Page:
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  #1   ^
Old Tue, Jan-19-16, 11:24
JEY100's Avatar
JEY100 JEY100 is offline
To Good Health!
Posts: 9,315
 
Plan: IF Fung/LC Westman/Primal
Stats: 222/171/169 Female 5' 9"
BF:45%/25.3%/24%
Progress: 96%
Location: NC
Default Coronary Artery Calcium Score

It is becoming more common to see the recommendation that if you are worried about cholesterol numbers, have a CT Coronary Artery Calcium Score done. The history of the resistance to its use was part of the movie 'The Widowmaker.' Dr. William Davis has used it for years, now it is accepted by the NIH and AHA as a useful test.

Dr. Jeffrey Gerber had his done, here is his review of the procedure. http://denversdietdoctor.com/lchf-1...ium-score-zero/

The question of cost was started on another thread.
My previous posts were:

Here's what my Radiologist's office has to say about coverage...likely to vary by state. In Texas it is mandatory thanks to one legislator who pushed for it.

http://www.wakerad.com/procedures/a...alcium-scoring/

Once you find out how it works in your state, call around to various radiology labs to find the cheapest. Our state and BC have a big push to shop price...they are putting common procedures on a website. Get out of high cost areas and go to the rad lab of a small town hospital and maybe cut the price dramatically. Or not. Duke! had the cheapest hospital colonoscopy in the Triangle, way cheaper than the private gastro I used ten years ago.

At one local hospital, a CAC is $225, you do need a doctor's order to have one, and BC/BS does not cover it because they still consider it an "investigational service or procedure". The privately owned Radiology practice I use charges $350 (umm...need to check my Mammo prices ) Now to check a few other hospitals as it is not on that BC price checker, since it is not a covered service.
But possible checking other CT heart procedures will direct me to other cost effective solutions.
. [Edit, this didn't work well, price for stents and the heart procedures on the price checker are all over the place, and not related to the Radiologist's prices]

Havenít done a thing since those original posts, until now. (DH has doctor appointment tomorrow). Found a community health service down on the coast that charges $125 and $149 at a radiologist in Charlotte. Helpful info about the test at http://www.charlotteradiology.com/p...s.cfm?proc_id=7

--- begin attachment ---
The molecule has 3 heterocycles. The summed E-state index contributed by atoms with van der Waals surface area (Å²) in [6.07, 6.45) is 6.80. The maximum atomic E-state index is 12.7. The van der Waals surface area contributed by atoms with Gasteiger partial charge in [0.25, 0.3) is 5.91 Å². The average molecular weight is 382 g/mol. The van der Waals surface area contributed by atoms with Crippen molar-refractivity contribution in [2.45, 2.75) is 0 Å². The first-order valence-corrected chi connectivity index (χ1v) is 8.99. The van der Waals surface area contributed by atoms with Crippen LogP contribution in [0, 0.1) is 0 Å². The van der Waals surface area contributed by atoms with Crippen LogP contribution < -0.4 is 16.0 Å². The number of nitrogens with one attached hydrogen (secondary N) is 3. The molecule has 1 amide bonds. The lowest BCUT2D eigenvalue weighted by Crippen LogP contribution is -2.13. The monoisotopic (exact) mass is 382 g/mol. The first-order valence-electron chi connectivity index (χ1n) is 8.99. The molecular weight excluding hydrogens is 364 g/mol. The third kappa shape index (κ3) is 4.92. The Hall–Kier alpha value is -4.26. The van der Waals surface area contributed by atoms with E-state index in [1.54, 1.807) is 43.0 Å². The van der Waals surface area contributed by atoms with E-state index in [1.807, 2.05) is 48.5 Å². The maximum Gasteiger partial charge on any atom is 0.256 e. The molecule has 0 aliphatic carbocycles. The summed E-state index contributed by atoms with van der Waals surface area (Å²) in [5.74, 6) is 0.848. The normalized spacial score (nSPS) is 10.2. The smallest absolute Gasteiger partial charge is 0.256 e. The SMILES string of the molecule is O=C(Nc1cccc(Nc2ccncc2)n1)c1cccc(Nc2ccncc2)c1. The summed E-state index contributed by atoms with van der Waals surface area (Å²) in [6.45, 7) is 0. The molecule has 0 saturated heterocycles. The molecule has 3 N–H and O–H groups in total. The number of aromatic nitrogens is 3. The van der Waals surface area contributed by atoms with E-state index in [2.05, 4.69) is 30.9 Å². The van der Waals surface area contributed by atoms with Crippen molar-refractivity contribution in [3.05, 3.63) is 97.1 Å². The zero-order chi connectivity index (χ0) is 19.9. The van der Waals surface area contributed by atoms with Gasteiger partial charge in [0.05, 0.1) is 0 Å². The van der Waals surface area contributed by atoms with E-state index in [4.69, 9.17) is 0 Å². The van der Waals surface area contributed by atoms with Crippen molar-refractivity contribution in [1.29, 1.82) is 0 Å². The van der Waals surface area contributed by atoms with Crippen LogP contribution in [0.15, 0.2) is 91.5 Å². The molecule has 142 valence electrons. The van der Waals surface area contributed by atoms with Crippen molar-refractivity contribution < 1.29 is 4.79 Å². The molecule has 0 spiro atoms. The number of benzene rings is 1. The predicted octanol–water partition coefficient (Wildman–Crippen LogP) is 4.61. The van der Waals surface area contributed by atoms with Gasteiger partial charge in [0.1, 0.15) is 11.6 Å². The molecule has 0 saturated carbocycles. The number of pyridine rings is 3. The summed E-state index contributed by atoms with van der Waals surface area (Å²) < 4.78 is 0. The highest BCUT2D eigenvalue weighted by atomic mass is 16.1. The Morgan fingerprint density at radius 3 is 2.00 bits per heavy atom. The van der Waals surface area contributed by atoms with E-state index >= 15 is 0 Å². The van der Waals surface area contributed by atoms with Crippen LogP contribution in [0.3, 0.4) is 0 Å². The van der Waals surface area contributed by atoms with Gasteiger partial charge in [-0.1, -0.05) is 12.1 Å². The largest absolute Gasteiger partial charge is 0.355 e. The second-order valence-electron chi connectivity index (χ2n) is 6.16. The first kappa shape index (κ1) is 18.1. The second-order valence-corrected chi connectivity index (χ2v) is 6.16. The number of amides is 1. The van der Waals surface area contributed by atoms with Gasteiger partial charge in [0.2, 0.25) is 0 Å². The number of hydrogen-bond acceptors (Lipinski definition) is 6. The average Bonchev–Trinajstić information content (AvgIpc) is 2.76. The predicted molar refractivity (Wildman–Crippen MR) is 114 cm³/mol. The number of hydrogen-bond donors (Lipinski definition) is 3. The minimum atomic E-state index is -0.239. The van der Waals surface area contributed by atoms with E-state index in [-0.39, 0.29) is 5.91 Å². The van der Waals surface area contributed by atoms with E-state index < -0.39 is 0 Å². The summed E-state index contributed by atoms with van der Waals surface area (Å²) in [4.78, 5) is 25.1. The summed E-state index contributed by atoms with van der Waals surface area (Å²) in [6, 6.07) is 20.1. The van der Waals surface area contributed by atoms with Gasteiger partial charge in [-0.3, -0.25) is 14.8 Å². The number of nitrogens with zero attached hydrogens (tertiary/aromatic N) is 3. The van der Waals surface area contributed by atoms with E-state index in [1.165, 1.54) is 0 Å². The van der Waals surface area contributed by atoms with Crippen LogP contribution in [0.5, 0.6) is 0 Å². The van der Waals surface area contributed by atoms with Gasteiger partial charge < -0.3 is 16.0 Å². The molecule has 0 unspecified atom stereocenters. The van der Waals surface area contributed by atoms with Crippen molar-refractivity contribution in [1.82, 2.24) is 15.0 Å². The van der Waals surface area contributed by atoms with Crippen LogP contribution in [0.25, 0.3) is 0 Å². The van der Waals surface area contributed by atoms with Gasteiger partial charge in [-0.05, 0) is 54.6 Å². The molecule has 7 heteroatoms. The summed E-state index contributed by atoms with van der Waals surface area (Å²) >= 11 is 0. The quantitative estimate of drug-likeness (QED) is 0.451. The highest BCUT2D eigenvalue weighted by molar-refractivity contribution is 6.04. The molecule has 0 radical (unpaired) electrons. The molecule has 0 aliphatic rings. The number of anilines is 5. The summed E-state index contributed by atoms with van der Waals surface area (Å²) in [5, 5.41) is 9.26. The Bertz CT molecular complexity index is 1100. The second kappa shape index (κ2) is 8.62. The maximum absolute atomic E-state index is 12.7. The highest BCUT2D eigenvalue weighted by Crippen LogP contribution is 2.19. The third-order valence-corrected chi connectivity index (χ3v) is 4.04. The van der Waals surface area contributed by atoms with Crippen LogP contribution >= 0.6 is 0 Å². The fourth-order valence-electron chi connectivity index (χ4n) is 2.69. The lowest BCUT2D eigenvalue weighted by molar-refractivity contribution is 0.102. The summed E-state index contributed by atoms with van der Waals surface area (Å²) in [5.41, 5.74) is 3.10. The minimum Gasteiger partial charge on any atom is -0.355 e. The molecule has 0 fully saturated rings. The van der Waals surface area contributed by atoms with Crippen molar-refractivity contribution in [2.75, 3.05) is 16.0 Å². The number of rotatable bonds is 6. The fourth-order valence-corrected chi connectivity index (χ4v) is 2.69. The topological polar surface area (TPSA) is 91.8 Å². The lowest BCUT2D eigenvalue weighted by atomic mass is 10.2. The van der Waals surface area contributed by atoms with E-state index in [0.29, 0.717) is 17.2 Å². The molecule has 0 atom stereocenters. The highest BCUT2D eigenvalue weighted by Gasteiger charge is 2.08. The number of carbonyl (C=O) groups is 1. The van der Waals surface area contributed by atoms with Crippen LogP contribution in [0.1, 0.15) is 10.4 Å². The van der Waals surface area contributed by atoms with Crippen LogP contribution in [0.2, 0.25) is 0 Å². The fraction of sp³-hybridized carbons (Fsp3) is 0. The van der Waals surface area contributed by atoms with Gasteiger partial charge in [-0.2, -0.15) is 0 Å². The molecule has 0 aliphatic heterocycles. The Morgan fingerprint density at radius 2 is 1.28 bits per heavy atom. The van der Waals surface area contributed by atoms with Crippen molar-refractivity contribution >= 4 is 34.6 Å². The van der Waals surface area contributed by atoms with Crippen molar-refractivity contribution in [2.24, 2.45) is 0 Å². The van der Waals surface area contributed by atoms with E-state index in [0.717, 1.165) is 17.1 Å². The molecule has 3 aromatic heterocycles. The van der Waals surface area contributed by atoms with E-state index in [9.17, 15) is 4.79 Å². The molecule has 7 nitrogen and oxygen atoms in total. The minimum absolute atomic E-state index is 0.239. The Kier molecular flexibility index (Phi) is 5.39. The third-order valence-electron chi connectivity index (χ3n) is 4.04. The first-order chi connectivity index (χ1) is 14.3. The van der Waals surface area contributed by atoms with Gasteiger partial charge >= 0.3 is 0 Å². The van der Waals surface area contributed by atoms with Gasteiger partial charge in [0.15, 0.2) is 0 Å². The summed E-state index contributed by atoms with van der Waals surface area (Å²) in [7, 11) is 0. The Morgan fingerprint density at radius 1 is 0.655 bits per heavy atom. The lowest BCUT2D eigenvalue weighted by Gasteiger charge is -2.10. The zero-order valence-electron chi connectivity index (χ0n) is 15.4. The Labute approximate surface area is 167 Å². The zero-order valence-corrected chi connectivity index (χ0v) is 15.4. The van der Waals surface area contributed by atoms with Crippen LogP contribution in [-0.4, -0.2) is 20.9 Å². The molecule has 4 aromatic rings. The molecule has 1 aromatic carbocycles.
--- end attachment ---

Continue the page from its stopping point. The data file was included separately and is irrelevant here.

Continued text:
Now to find a place without the road trip, but I have a base line price....

Edit a few minutes later. $150 right in our town. A private imaging service I have not heard of before, But googled Radiology near Raleigh to find it.

2/10th of a mile and $200 separate the two private radiology practices in town.

Last edited by JEY100 : Wed, Jan-20-16 at 05:41.
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  #2   ^
Old Tue, Jan-19-16, 11:53
khrussva's Avatar
khrussva khrussva is offline
Posts: 5,603
 
Plan: My own - < 30 net carbs
Stats: 440/211/210 Male 5' 11"
BF:Energy Unleashed
Progress: 100%
Location: Central Virginia - USA
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I'm thinking of having one done in February (heart month). My doctor wrote me up a prescription for a local lab that she says typically has a special during heart month. I haven't started shopping price on it, but I will be soon. I'll post what I find.
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  #3   ^
Old Wed, Jan-20-16, 05:01
JEY100's Avatar
JEY100 JEY100 is offline
To Good Health!
Posts: 9,315
 
Plan: IF Fung/LC Westman/Primal
Stats: 222/171/169 Female 5' 9"
BF:45%/25.3%/24%
Progress: 96%
Location: NC
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Oh, what a good idea. Will call back that bright receptionist (who knew the price off the top of her head...try getting any price info out of any hospital!) and ask if there might be a special next month. Definitely need a doctor's order in this state. Thanks Ken, knowing what the going price is around the country will be helpful. So many CT scanners now, the price has supposedly dropped, along with the dose of X-ray needed.